The one dissenting judge in this case argues that the Respondent’s denial of Petitioner’s application was inconsistent with the Administrative Code because Petitioner did indeed provide the necessary proof that he had retained proficiency. To force the petitioner to further clarify work experience is beyond the scope of the Administrative Code.

Read full article here.

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Zoning Board of Appeals variance denial upheld

Danny Alcantara v. Zoning Board of Appeals, Village of Ossing, State of New York

Petitioner applied to the Zoning Board of Appeals (ZBA), Village of Ossining, State of New York for an area variance regarding renovation of the commercial portion of the mixed use residential and commercial area. After a hearing, the ZBA denied Petitioner’s application. Petitioner then appealed to the Supreme Court, Westchester County which granted the petition and remitted the matter to the ZBA. The ZBA appealed this decision to the Appellate Division that ordered that the previous judgment be reversed because the determination of the ZBA was rational, not arbitrary and capricious. 

Read full article here.

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Article 78 relief is warranted to physician

Matter of Vivian Gina Giovanna Mihailescu, M.D. v James G. Sheenan, New York State Medicaid Inspector General, and Keith Servis, Director of New York State Office of Professional Conduct          

In this Article 78 proceeding, a medical doctor seeks to set aside a determination by the State Medicaid Inspector General denying her application to be reinstated as a provider in the Medicaid program. The Petitioner is board-certified in psychiatry and neurology, licensed to practice in New York and has been employed by hospitals in the Greater New York area between 1990 and 2003. At the beginning of 2004, one of the Petitioner’s patients filed a complaint against her with the State Department of Health, which then referred the complaint to the State Office of Professional Conduct (OPMC) for investigation and possible disciplinary proceedings by the Board of Professional Medical Conduct (the Board). Petitioner then resigned from her position at Metropolitan Hospital and worked for the next two and a half years at St. Joseph’s Medical Center while the OPMC continued to investigate her case.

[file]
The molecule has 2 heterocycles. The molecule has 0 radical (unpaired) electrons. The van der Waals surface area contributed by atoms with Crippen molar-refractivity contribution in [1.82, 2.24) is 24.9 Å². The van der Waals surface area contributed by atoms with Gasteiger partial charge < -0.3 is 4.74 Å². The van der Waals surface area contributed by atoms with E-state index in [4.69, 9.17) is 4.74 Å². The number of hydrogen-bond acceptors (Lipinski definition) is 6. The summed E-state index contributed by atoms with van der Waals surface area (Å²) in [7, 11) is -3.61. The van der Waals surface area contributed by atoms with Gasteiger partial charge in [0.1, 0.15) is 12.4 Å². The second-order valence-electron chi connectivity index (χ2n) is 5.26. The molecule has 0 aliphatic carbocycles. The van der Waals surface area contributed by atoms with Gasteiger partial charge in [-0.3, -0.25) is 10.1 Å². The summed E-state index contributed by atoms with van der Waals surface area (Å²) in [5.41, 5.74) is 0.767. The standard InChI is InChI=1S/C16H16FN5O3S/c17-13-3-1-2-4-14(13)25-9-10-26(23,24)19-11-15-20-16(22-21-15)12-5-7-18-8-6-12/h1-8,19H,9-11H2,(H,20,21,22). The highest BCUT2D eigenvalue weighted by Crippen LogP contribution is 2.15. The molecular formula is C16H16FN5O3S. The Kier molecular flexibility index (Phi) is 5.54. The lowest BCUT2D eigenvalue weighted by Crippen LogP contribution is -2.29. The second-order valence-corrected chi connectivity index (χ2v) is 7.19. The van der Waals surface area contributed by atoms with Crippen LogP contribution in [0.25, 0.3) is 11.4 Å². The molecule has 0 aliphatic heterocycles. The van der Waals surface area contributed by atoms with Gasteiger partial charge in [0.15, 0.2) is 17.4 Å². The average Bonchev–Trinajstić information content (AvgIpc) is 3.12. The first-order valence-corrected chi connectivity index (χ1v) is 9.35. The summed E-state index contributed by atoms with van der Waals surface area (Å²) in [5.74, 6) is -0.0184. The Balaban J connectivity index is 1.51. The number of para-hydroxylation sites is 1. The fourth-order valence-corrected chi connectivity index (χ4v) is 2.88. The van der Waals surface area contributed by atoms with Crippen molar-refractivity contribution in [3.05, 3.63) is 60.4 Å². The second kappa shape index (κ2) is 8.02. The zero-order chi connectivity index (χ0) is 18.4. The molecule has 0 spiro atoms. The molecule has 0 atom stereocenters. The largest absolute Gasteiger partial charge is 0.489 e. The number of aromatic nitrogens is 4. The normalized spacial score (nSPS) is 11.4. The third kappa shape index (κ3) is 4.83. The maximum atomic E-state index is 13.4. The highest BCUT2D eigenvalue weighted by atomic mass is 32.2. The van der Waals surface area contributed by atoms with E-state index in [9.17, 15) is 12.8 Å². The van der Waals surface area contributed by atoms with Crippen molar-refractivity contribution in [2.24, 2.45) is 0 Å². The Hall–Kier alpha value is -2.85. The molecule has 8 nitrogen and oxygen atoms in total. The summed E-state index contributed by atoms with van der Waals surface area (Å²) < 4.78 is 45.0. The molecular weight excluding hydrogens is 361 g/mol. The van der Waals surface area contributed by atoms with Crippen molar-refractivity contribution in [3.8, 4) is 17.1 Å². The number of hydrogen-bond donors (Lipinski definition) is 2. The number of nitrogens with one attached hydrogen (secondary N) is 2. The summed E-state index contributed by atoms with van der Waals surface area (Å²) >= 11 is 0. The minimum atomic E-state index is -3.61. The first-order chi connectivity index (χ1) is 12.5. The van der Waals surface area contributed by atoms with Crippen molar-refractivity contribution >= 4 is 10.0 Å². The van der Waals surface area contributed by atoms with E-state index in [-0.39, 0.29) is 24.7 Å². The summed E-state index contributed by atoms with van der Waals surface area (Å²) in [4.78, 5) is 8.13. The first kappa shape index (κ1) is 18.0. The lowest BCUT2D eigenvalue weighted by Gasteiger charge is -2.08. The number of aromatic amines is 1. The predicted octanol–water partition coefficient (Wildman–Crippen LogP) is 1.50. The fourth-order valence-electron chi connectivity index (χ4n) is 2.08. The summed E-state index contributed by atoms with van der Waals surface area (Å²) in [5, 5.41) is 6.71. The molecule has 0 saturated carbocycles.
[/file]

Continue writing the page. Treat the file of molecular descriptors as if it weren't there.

In December 2006, there was a Consent Agreement executed by Petitioner, OPMC, and the Bureau of Professional Medical Conduct. Under this agreement Petitioner waived her right to contest OPMC’s formal charges, all parties agreed to a 12-months suspension of Petitioner’s medical license, and that at the end of the 12-month period reactivation of her license would be dependant upon her meeting specified conditions. 

After meeting all conditions of the agreement, Petitioner was approved for Medicare reinstatement, but she was denied reinstatement in the Medicaid program by the Medicaid IG. Petitioner’s continuing exclusion from the roster of Medicaid providers effectively bars any governmentally licensed or operated facility from hiring her. The Medicaid IG argues that his authority to exclude physicians from enrollment as Medicaid providers includes power to determine independently which providers would pose a threat to the health and safety of Medicaid patients. The petitioner maintains that the IG’s function does not include independently assessing a provider as a professional. 

OPMC and BPCM are responsible for protecting both Medicaid and non-Medicaid patients. Therefore it is unlikely that legislature intended for the Medical IG to second guess the department by also investigating or evaluating the Petitioner. After a 12-month period it was determined by the department, that the Petitioner could safely be returned to hospital work, therefore the IG’s refusal to reinstate Petitioner is considered arbitrary and capricious and is granted relief through this Article 78. 

Read full article here.

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Article 78 handgun license denial

Daniel P. Wisotsky v Raymond Kelly, as Police Commissioner of the City of New York

Petitioner Daniel Wisotsky filed an Article 78 Petition in order to have the court annul the November 26, 2008 decision of Respondent Raymond Kelly, Commissioner of the New York Police Department to deny Petitioner the insurance of a premises residence pistol license. 

Petitioner is a 46 year old man, presently employed as a Security Supervisor by the Rockefeller family. As Security Supervisor he is responsible for the security of the Rockefeller offices, the Rockefeller’s private residence, and personal security for David Rockefeller and supervises six other security officers. Prior to this Petitioner served in the United Stated Marine Corps for twenty years and retired as a Warrant Officer. 

On November 15, 2001 Petitioner first applied for a premises residence license with the NYPD. Petitioner was initially denied by the License Division because, as indicated by Petitioner in his application, his discharge from the Marines was not under honorable conditions, involuntary, and predicated upon unacceptable conduct. After Petitioner’s appeal of the initial denial of his application, he began an Article 78 proceeding in December 2002. The Court ordered the License Division to compile more evidence and reasoning for the denial. The matter was settled when Respondent agreed to issue a premises residence license to Petitioner on October 12, 2004.